A project of the Dark Energy Survey collaboration


CSI: Early Universe


For this installment of Cosmic Scene Investigation, we travel to one of the earliest collisions of large-scale structures in the known universe.

A splatter of red (denoting galaxies) lies at the center of this image, and extends toward the lower left. These are the remnants of a cosmic collision. Aeons ago, one group plunged through another at millions of miles per hour, leaving in its wake a wreckage. The galaxy cluster ‘El Gordo‘ is all that remains of this raucous event, which took place less than a billion years after the universe started.

From the deserts of Chile, the Atacama Cosmology Telescope was the first to detect this prodigious system. NASA’s Chandra X-ray Observatory, the European Southern Observatory’s Very Large Telescope, and NASA’s Spitzer Telescope have also collected forensic evidence across the energy spectrum, from the infrared to the X-ray. All put together, we see a system similar to the infamous Bullet Cluster: a pair of clumps converted to a churning, violent amalgam of hot gas, dust and light.

An extremophile in the truest sense, El Gordo is the earliest-occurring cluster of its caliber. Its hot gas is burning at 360 million degrees Fahrenheit (200 million degrees Celsius), and it weighs in at a million billion times the mass of Earth’s sun. Compare this to the Virgo cluster of galaxies, the celestial city that holds our Milky Way and its neighbors. El Gordo’s mass is about the same, but it is over a hundred times hotter.

Dark energy is the name given to that substance, that energy, that is making spacetime spread out faster and faster. In the early universe, the small chunks that make up El Gordo were able to overcome dark energy (if it even existed then) and move toward each other to produce this cosmic crash scene. How many more like it are out there? The case remains open.

To read more about the curious case of the big old cluster, see the peer-reviewed paper and the press release from Chandra X-ray Observatory.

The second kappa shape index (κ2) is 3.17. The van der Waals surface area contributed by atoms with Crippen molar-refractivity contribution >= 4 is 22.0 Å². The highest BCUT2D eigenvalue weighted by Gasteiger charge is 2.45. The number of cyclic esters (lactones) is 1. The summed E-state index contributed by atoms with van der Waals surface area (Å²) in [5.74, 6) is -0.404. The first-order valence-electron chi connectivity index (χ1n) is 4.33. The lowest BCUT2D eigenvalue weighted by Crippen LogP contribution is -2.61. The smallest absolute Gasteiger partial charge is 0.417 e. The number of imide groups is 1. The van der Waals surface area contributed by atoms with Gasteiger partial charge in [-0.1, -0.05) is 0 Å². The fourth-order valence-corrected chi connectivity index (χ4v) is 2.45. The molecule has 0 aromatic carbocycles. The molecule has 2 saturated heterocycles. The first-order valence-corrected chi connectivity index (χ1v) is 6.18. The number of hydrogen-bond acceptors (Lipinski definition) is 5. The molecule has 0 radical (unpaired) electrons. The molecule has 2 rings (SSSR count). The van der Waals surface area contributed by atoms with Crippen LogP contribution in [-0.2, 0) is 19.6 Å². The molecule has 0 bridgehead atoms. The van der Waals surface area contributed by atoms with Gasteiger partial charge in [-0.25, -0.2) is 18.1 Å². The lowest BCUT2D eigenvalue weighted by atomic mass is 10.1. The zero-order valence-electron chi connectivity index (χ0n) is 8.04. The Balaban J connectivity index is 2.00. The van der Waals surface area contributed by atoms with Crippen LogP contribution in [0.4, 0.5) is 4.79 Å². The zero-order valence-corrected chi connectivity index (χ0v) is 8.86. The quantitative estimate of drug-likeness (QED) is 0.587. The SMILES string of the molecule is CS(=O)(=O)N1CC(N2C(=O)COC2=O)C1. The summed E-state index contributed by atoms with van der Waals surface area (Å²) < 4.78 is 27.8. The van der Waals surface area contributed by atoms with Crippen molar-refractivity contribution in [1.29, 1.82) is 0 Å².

Written by: Det. B. Nord [FNAL]

Image by: Det.’s Nikolay Kuropatkin and Martin Murphy [FNAL]

7 responses

  1. Gary Gregory

    Expansion to me means that something is multiplying and pushing everything apart. If so what does this process feed off of? How close is this to what you are studying?

    December 3, 2013 at 6:32 pm

  2. The VLT is not of the European Space Agency; but rather of the European Southern Observatory.

    December 3, 2013 at 9:11 pm

  3. Pingback: A Rare Post from The Dark Energy Survey: “CSI: Early Universe” | Science Springs

  4. Pingback: Early Universe | theonlynewsman

  5. carson

    space makes me want to cry tears of joy and simultaneously kill myself. its so incomprehensible and yet so interesting. the inability to comprehend it is probably the reason why we are so fascinated by it.

    December 16, 2013 at 7:40 am

  6. David Brown

    “Dark energy is the name given to that substance …”
    I now have 2 empirical tests of my quantum theory of gravity.
    http://vixra.org/abs/1312.0193 “Is the space roar an empirical proof that the inflaton field exists?”

    On 12/20/13 5:17 AM, David Brown wrote:
    Prof. Witten: Do you have an opinion concerning the comments posted for?
    — D. Brown

    On Fri, Dec 20, 2013 at 3:54 AM, Edward Witten wrote:
    I am generally sympathetic with these observations
    Edward Witten

    December 26, 2013 at 12:30 am

  7. Pingback: El Gordo - News

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